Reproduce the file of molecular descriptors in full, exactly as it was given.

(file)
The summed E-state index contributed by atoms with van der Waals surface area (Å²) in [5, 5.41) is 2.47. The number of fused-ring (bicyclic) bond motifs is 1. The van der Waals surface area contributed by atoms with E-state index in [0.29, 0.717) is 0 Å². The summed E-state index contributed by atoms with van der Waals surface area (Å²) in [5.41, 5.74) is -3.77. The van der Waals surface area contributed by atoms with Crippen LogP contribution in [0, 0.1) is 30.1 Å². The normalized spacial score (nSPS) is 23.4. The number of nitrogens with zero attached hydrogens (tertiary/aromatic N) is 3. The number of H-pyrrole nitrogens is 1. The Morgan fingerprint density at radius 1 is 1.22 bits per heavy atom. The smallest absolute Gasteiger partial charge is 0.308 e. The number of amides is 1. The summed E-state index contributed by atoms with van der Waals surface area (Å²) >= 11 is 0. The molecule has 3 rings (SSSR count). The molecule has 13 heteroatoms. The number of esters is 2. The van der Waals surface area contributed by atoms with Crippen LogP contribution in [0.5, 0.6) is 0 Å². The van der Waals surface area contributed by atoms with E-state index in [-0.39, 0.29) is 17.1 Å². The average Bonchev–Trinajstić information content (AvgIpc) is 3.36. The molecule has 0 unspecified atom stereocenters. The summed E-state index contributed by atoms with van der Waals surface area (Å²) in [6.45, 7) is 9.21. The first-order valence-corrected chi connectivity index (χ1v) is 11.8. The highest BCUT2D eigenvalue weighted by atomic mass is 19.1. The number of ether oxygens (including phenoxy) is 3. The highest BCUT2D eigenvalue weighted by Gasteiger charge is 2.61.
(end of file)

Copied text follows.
The summed E-state index contributed by atoms with van der Waals surface area (Å²) in [5, 5.41) is 2.47. The number of fused-ring (bicyclic) bond motifs is 1. The van der Waals surface area contributed by atoms with E-state index in [0.29, 0.717) is 0 Å². The summed E-state index contributed by atoms with van der Waals surface area (Å²) in [5.41, 5.74) is -3.77. The van der Waals surface area contributed by atoms with Crippen LogP contribution in [0, 0.1) is 30.1 Å². The normalized spacial score (nSPS) is 23.4. The number of nitrogens with zero attached hydrogens (tertiary/aromatic N) is 3. The number of H-pyrrole nitrogens is 1. The Morgan fingerprint density at radius 1 is 1.22 bits per heavy atom. The smallest absolute Gasteiger partial charge is 0.308 e. The number of amides is 1. The summed E-state index contributed by atoms with van der Waals surface area (Å²) >= 11 is 0. The molecule has 3 rings (SSSR count). The molecule has 13 heteroatoms. The number of esters is 2. The van der Waals surface area contributed by atoms with Crippen LogP contribution in [0.5, 0.6) is 0 Å². The van der Waals surface area contributed by atoms with E-state index in [-0.39, 0.29) is 17.1 Å². The average Bonchev–Trinajstić information content (AvgIpc) is 3.36. The molecule has 0 unspecified atom stereocenters. The summed E-state index contributed by atoms with van der Waals surface area (Å²) in [6.45, 7) is 9.21. The first-order valence-corrected chi connectivity index (χ1v) is 11.8. The highest BCUT2D eigenvalue weighted by atomic mass is 19.1. The number of ether oxygens (including phenoxy) is 3. The highest BCUT2D eigenvalue weighted by Gasteiger charge is 2.61.